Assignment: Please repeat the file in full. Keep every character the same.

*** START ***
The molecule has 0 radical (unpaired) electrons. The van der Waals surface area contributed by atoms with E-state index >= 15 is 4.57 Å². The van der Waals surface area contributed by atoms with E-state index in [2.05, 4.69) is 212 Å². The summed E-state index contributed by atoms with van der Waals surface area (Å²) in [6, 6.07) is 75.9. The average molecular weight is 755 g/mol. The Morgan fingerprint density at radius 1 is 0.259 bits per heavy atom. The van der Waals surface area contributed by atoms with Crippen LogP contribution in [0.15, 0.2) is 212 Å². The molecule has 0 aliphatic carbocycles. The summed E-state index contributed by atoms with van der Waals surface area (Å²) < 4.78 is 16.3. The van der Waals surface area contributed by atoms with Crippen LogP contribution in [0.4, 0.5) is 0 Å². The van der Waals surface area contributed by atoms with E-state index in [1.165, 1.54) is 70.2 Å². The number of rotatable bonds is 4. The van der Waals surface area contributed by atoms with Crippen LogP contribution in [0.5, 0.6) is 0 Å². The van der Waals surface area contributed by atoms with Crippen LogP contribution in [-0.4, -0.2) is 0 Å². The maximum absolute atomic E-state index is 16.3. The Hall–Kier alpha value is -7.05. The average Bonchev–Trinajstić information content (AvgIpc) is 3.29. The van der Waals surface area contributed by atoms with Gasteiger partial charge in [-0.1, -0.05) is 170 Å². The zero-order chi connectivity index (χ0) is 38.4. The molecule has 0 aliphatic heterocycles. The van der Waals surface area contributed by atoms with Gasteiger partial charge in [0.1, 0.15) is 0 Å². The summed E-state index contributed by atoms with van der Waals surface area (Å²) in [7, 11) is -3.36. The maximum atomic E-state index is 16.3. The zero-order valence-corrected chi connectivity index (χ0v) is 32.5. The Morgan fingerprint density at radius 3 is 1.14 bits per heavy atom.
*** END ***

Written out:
The molecule has 0 radical (unpaired) electrons. The van der Waals surface area contributed by atoms with E-state index >= 15 is 4.57 Å². The van der Waals surface area contributed by atoms with E-state index in [2.05, 4.69) is 212 Å². The summed E-state index contributed by atoms with van der Waals surface area (Å²) in [6, 6.07) is 75.9. The average molecular weight is 755 g/mol. The Morgan fingerprint density at radius 1 is 0.259 bits per heavy atom. The van der Waals surface area contributed by atoms with Crippen LogP contribution in [0.15, 0.2) is 212 Å². The molecule has 0 aliphatic carbocycles. The summed E-state index contributed by atoms with van der Waals surface area (Å²) < 4.78 is 16.3. The van der Waals surface area contributed by atoms with Crippen LogP contribution in [0.4, 0.5) is 0 Å². The van der Waals surface area contributed by atoms with E-state index in [1.165, 1.54) is 70.2 Å². The number of rotatable bonds is 4. The van der Waals surface area contributed by atoms with Crippen LogP contribution in [0.5, 0.6) is 0 Å². The van der Waals surface area contributed by atoms with Crippen LogP contribution in [-0.4, -0.2) is 0 Å². The maximum absolute atomic E-state index is 16.3. The Hall–Kier alpha value is -7.05. The average Bonchev–Trinajstić information content (AvgIpc) is 3.29. The van der Waals surface area contributed by atoms with Gasteiger partial charge in [-0.1, -0.05) is 170 Å². The zero-order chi connectivity index (χ0) is 38.4. The molecule has 0 aliphatic heterocycles. The van der Waals surface area contributed by atoms with Gasteiger partial charge in [0.1, 0.15) is 0 Å². The summed E-state index contributed by atoms with van der Waals surface area (Å²) in [7, 11) is -3.36. The maximum atomic E-state index is 16.3. The zero-order valence-corrected chi connectivity index (χ0v) is 32.5. The Morgan fingerprint density at radius 3 is 1.14 bits per heavy atom.